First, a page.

Re: Nazi Thought Contagion

Aaron Lynch (
Thu, 09 Oct 1997 20:20:44 -0500

Message-Id: <>
Date: Thu, 09 Oct 1997 20:20:44 -0500
From: Aaron Lynch <>
Subject: Re: Nazi Thought Contagion
In-Reply-To: <>

Aaron Lynch responding to Nick Rose:

>Aaron Lynch wrote:
>>Hi Nick.
>>>Some thoughts, comments and general devil's advocacy about your
>>>piece on Nazism:
>>At least it's not Fuhrer's advocacy! ;-)

>Re: Nazi Thought Contagion
>Although this is made in response to Aaron's new print article -
>it's directed much more widely than Aaron's piece on Nazism. You
>shouldn't feel I'm accusing you personally, Aaron ; )
>One of my abiding concerns about memetic 'explanations' of
>history and cultural change is that they have a tendancy to over
>simplify the issues. Certainly some simplification is necessary
>- even desirable - but it makes it very difficult to convince
>non-memeticists that our kind of work is serious and not just an
>exercise in rhetoric. Unfortunately memetic evolution is as
>complicated as history - so is there anything we *can* do about
>Perhaps one of the most important benefits of using selectionist
>explanations (in biology) is that we can postulate fewer
>functions than biological features. If you like - we don't have
>to come up with a new theory for every feature in biology - we do
>not have to invent a new mechanism for each example found in
>nature. This is where selectionist accounts of biological change
>win out (IMO) over the sort of 'spandrel' kinds of explanation
>often used by Gould (and others).
>In memetics, however, my concern is that there is a tendancy to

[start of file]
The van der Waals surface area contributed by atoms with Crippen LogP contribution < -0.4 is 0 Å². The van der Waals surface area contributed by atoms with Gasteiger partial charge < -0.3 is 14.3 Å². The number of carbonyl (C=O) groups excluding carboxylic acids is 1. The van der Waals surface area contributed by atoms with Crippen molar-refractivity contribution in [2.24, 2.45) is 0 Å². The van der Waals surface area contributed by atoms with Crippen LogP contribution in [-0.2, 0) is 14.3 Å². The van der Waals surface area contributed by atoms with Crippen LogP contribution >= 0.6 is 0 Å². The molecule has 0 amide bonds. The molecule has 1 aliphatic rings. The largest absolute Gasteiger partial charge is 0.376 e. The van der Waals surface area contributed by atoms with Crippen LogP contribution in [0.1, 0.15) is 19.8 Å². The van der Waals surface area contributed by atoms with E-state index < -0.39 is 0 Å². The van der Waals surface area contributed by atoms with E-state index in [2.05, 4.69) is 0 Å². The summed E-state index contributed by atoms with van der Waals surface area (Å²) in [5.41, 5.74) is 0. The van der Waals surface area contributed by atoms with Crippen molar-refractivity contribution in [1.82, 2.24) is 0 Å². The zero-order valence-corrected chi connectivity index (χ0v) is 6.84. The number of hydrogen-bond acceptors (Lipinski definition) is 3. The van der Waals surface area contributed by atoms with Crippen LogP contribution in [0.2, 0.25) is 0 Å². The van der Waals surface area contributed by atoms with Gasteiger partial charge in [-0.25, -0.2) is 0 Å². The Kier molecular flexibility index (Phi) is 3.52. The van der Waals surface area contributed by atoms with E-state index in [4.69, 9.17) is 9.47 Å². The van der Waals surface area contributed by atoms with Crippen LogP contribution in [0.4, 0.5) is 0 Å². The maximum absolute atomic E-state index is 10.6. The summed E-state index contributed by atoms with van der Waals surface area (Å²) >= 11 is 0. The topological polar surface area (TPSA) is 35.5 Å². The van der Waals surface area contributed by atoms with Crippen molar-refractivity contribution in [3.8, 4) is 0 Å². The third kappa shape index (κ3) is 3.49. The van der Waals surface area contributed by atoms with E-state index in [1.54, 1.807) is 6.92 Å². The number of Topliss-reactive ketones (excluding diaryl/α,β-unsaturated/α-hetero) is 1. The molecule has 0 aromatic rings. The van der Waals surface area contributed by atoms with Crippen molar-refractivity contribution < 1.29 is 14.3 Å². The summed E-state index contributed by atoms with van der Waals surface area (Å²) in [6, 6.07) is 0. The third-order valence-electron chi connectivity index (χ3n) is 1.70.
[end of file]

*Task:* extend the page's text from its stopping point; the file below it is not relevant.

>form a new theory for each element of culture we examine. As
>such many memetic explanations of cultural phenomena risk falling
>into the 'just so story' category of explanation. It's not just
>important that a memetic explanation can defend itself against
>rival hypotheses for one element of culture - but that the *same*
>memetic explanations can be used to understand multiple elements
>of culture. Only then will we have less theories than elements
>of culture, and be able to claim that memetics is the equal to
>selectionist explanations in biology - and better than
>sociological reasoning (in an Occam's razor kind of way).

To see if "the same" principle can explain multiple phenomena, you might
want to try counting out how many different kinds of phenomena I have
explained with each of the seven selection modes outlined in THOUGHT
CONTAGION. Really, I've been accused of discussing TOO MANY, not too few

Occam's razor does not permit you to slice off anything considered valid
observation, such as the abundance of documented reports of Nazi's
intimidating and killing their opponents from early on. Do you honestly
propose a way of NOT attributing any relative prevalence changes to these

Is the theory any simpler than the millions of biographies it might
otherwise take to explain the Nazi movement? Is it any more accurate than
treating millions of people as if they were just a single mind that
simultaneously "chooses" Nazism?

>Many mechanisms that have been suggested for memetic propogation,
>like being intimidating for instance, could quite easily cut both
>ways (i.e. attract lots of new hosts - or simply put people off).
>What we badly need is clear mechanisms which I) hold for any
>number of circumstances, and II) hold for more than one
>element of culture (and preferably many). Otherwise the rest of
>science will think we are just enthusiastic (but misguided)
>supporters of an interesting (but ultimately unworkable) idea.

Nazis can be OBSERVED to intimidate non-Nazis into silence in the 1990's.
Other hateful, pro-violence movements can be observed to do the same. More
about this in a lengthier upcoming article.

--Aaron Lynch

This was distributed via the memetics list associated with the
Journal of Memetics - Evolutionary Models of Information Transmission
For information about the journal and the list (e.g. unsubscribing)